In a Commuting Utopia, Efficient Housing Location Could Cut Travel by One-Third

Posted on , SSTI, by Saumya Jain

Most states and local governments are either interested in defining vehicle miles traveled (VMT) reduction goals or already have these in place and are actively working toward VMT reduction. Often these goals are approached either by promoting alternative travel modes or through policy incentives. In a recent article, Canadian researchers ran an optimization model to assess the potential impact of household relocation on home-based travel to work and study destinations. While this is a hypothetical analysis, the results are compelling.

Using data from the 2013 Montreal travel survey of 79,000 households, the researchers designed an optimization model that swaps locations of similar types of households to bring residents closer to their work and study destinations. The model predicts that eliminating the spatial mismatch in Montreal could reduce VMT by up to 38% (8-9 daily miles per household). The results from this analysis also show that:

If the mode choice remains constant despite the new trip conditions following the household relocations, the total mileage for work and study trips would decrease by 42.8% for car drivers, by 35.2% for car passengers, by 13.3% for school bus, and 34.2% for public transport. As a result of the household relocations, walking and cycling latent trips increased, respectively, from 2.6% to 15.5% and 26.1% to 39.9% of motorized trips.

To achieve these stark results, the model relocated 98.2 percent of the total households. Although structural changes as huge as this are not practical, the study  highlights inefficiencies within our current residential distribution. It also emphasizes the importance of housing location with respect to a resident’s travel behavior.

While transportation demand management efforts are successful in inducing sustainable travel choices,  the study indicates it is also important to make relocating closer to work an attractive option. Transit oriented development, new urbanism principles, and infill development are different development strategies that planners and policy makers could use for eliminating spatial mismatch.

SSTI recently published a report with the City of Eau Claire, Wisconsin, highlighting the accessibility and health related benefits of infill development.


“Travel budget” Needed to Meet Climate Goals

Posted on 

By Rayla Bellis

The transportation sector currently accounts for the largest share of carbon emissions in the U.S., so averting climate change will require the U.S. to drastically reduce transportation emissions. A recent study looked at what it would take to meet the U.S.’s carbon reduction target of 80% or greater for passenger vehicle travel by midcentury. The study found that even with a high level of electric vehicle adoption, the U.S. will need to stay within a “travel budget,” or maximum total miles of vehicle travel, to meet existing climate targets.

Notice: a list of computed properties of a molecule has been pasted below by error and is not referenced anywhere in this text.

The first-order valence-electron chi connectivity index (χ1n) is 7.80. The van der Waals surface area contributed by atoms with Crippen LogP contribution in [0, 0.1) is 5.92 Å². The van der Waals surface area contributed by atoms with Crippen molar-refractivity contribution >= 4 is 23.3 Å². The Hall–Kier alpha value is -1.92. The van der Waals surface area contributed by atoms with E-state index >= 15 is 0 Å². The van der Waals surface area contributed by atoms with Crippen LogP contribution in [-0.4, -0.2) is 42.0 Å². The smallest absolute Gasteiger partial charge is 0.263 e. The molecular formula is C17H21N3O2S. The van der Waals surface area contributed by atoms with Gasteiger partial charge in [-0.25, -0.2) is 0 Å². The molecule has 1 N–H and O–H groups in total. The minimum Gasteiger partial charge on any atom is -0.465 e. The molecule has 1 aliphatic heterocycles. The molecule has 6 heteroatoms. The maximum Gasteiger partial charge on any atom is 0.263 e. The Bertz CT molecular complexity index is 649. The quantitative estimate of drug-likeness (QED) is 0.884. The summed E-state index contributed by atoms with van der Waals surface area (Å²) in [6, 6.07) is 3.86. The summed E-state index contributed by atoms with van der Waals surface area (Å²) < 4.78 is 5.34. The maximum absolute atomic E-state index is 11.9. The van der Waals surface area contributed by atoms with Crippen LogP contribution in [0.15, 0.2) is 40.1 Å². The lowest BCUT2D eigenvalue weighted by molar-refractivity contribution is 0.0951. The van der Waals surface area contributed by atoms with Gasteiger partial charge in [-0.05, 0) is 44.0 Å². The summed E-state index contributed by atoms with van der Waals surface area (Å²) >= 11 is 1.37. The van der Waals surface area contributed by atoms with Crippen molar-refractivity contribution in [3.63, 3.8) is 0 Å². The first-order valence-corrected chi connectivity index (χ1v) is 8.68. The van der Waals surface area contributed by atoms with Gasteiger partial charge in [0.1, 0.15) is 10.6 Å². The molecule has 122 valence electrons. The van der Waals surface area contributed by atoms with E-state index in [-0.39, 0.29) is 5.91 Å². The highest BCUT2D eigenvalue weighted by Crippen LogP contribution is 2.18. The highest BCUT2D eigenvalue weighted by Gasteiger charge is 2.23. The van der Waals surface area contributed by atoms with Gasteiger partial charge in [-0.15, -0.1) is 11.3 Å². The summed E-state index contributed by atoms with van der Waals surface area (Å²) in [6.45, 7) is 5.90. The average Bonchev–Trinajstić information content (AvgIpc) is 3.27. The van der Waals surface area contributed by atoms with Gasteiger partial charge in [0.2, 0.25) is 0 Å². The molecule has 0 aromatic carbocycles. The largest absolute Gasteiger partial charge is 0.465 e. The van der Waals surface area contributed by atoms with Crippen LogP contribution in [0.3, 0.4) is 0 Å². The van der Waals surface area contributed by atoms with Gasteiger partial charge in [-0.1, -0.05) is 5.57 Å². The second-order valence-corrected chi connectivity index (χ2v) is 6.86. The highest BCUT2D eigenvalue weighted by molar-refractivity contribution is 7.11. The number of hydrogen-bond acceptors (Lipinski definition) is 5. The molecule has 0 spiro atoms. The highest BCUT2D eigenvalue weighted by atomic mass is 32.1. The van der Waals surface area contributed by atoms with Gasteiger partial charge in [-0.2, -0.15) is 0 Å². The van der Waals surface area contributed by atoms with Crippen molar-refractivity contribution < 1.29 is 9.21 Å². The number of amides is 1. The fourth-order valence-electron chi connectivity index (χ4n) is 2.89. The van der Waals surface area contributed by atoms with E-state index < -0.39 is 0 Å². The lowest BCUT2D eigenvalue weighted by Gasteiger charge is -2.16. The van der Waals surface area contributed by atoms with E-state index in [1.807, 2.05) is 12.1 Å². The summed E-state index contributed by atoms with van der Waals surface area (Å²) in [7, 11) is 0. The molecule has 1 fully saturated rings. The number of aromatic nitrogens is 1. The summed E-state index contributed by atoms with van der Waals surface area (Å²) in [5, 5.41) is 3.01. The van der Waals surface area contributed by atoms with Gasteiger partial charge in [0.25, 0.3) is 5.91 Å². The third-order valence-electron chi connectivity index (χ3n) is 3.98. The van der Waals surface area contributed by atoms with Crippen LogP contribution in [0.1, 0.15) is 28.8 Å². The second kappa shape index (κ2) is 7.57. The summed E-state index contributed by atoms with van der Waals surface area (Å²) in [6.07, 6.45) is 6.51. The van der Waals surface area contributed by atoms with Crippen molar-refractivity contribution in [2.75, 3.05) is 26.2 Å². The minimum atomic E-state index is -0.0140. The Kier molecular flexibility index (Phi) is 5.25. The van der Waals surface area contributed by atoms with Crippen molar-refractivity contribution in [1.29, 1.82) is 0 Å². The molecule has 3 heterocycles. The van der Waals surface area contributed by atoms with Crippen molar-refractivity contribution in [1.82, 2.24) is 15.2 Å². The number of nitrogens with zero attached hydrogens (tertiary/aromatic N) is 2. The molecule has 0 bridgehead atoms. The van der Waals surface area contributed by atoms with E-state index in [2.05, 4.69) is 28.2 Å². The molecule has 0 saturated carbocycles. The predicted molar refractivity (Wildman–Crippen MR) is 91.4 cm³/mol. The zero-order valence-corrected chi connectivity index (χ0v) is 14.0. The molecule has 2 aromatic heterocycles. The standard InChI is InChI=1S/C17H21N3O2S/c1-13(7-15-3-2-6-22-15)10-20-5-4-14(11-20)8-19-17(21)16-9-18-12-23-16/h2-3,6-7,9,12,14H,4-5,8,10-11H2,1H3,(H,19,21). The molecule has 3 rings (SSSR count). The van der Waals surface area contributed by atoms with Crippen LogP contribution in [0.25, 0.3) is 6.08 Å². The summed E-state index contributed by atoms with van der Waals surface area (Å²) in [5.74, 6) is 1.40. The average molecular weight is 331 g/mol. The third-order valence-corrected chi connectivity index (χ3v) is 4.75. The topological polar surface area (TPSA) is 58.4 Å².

As the researchers note, the transportation sector is in the early stages of several significant interconnected transitions, including eventual widespread adoption of electric vehicles (EVs), autonomous vehicles, and evolving shared mobility options. These transitions have the potential to impact travel demand, energy use, and emissions in uncertain ways. However, there are some constraints to that uncertainty—for example, EV adoption is limited by how quickly people purchase new cars, so even in an optimistic scenario it will take time for the fleet to fully turn over. EVs currently remain a small percentage of both new sales (2.2%) and the total fleet of vehicles (0.43%).

Using those constraints to limit possible scenarios, the authors examined the requirements for meeting carbon reduction targets by modeling the changes needed in vehicle electrification, the carbon intensity of electricity, and travel demand. They found that if U.S. VMT stays at current levels (about 3 trillion vehicle miles per year), reducing carbon emissions from passenger vehicles by 80 to 90% will require 1) reducing the carbon intensity of electricity generation to essentially zero so that EVs aren’t contributing to emissions, and 2) electrifying 67% to 84% of travel by midcentury.

They also found that we will need to keep total miles of travel within a maximum travel budget to meet our targets at any realistic scale of EV adoption in the U.S. The more we drive, the greater EV adoption will need to be. For example, if we can reduce VMT to 1991 levels (about 2 trillion miles), we will only need to electrify 45% to 48% of travel to meet an 80 percent emissions reduction target. If VMT increases to 4 trillion, meeting that 80 percent target will require electrifying 73% to 79% of travel. The authors suggest that meeting emissions goals will require greater emphasis on policies to reduce total travel demand, including local policies around land use and housing, walkability and community design, and parking.